“As mathematicians, we know one of our first rules is no math in public. We want people to think we know how to do it without having to show them we can do it.”
Here we go to have a real surprise, as they say the smoke arise from the big logs. (it is a Persian proverbs showing the importance of experience of elders rather energy of youths)
One of the most important unsolved problems in mathematics may have been solved, retired mathematician Michael Atiyah is set to claim on Monday. In a talk at the Heidelberg Laureate Forum in Germany, Atiyah will present what he refers to as a “simple proof” of the Riemann hypothesis, a problem which has eluded mathematicians for almost 160 years. Continue reading
Calculus is almost the most known branch of mathematics in which over the university students in each discipline from economy to physics would face with it during their study at university.
here you will watch a documentary about its roots and the time it was born. It is an excellent scientific video, although it is an old B.B.C production. Generally they are far away pretentious in compare with today’s scientific documentaries, I think. I hope you enjoy the video: Continue reading
In a report posted online today, Peter Scholze of the University of Bonn and Jakob Stix of Goethe University Frankfurt describe what Stix calls a “serious, unfixable gap” within a mammoth series of papers by Shinichi Mochizuki, a mathematician at Kyoto University who is renowned for his brilliance. Posted online in 2012, Mochizuki’s papers supposedly prove the abc conjecture, one of the most far-reaching problems in number theory.
The fourth video in the Non-linear algebra series is now online!
In this lecture, Mateusz Michałek discusses two fundamental examples of algebraic varieties: linear spaces and Grassmannians.
From nature.com |
An algebra pioneer who faced discrimination deserves wider recognition on the centenary of her namesake theorem.
Emmy Noether was a force in mathematics — and knew it. She was fully confident in her capabilities and ideas. Yet a century on, those ideas, and their contribution to science, often go unnoticed. Most physicists are aware of her fundamental theorem, which puts symmetry at the heart of physical law. But how many know anything of her and her life?
A conference in London this week, the Noether Celebration, hopes to change that. It’s a welcome move. In a world where young scientists look for inspirational female role models, it is hard to think of a more deserving candidate.
Noether was born in 1882 in Erlangen, Germany. Her parents wanted all their children to get doctorates, so although many universities at the time did not formally accept women, she went. After graduation, sexist regulations prevented Noether from getting jobs in academia. Undaunted, for many years she lectured in Erlangen and, from 1915, at the University of Göttingen — often for free.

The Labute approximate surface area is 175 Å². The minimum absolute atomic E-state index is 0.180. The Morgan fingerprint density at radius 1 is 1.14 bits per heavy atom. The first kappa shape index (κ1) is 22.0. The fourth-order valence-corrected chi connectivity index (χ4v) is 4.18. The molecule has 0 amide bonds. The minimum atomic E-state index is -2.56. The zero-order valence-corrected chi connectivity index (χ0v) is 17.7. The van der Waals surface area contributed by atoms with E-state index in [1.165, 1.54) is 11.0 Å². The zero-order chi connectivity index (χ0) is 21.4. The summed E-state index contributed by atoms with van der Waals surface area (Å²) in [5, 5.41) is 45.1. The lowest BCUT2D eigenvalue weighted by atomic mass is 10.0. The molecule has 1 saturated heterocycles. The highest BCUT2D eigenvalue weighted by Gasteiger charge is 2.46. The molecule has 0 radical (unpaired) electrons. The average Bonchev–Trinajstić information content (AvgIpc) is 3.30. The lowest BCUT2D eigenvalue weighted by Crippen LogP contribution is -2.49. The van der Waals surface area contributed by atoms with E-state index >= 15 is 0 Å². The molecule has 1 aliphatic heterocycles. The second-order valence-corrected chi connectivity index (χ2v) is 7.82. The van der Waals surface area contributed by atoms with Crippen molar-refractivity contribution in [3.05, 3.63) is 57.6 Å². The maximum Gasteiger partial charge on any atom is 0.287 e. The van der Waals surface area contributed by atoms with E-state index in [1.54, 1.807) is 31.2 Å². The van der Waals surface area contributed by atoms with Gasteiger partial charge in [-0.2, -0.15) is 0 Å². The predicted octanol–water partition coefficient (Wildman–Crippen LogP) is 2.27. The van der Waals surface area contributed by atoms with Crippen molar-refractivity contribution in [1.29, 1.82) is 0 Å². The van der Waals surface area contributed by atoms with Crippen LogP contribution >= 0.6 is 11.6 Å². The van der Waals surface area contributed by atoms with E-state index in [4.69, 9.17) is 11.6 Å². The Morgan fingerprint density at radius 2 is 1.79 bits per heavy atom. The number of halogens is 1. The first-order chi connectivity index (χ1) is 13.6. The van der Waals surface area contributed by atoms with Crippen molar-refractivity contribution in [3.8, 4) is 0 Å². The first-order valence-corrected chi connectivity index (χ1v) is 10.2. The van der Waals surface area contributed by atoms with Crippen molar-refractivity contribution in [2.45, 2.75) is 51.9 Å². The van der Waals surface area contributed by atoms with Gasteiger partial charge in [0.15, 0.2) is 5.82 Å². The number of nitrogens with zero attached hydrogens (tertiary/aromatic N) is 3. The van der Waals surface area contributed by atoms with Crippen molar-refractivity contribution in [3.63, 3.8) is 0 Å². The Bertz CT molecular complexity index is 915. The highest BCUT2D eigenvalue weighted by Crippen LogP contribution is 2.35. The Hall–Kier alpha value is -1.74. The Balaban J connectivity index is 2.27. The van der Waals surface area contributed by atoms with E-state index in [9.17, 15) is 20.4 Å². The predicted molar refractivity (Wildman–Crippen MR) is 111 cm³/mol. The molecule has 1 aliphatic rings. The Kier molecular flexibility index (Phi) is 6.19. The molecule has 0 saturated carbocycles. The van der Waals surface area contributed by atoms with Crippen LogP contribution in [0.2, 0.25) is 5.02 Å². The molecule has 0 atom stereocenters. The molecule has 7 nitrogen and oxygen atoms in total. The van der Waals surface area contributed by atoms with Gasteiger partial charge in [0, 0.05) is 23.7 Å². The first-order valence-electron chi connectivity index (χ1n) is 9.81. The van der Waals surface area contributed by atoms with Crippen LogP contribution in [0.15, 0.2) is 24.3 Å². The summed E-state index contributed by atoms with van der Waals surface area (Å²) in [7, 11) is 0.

At the time, that city was the centre of the mathematical world, largely due to the presence of two of its titans — Felix Klein and David Hilbert. But even when Noether was being paid to teach at Göttingen and making her most important contributions, fate and further discrimination intervened: Hitler took power in 1933 and she was fired for being Jewish. She escaped to the United States and taught at Bryn Mawr College in Pennsylvania, until she died in 1935, at the age of just 53.
Noether devoted her career to algebra and came to see it in a striking new light. “All of us like to rely on figures and formulas,” wrote Bartel van der Waerden, her former student, in his obituary of Noether. “She was concerned with concepts only, not with visualization or calculation.”
Noether saw maths as what are now called structures. To her, the characteristics of a structure’s components — be they numbers, polynomials or something else — mattered less than the networks of relations among an entire set of objects. This enabled her to give proofs that applied to more general structures than the original ones, and which revealed unseen connections.
It was a new and elegant approach that changed the face of algebra. And Noether realized that it could influence other parts of maths. One was topology, a field in which “she published half a sentence and has an everlasting effect”, one mathematician wrote. Before Noether, topologists had been counting holes in doughnuts; she brought to bear the full power of her structures to create something called algebraic topology.
The results that Noether published 100 years ago were, for her, a rare foray into physics, in which she was not particularly interested. Albert Einstein had just developed his general theory of relativity, and was struggling to understand how energy fitted into his equations. Hilbert and Klein were working on it, too, and asked Noether for help.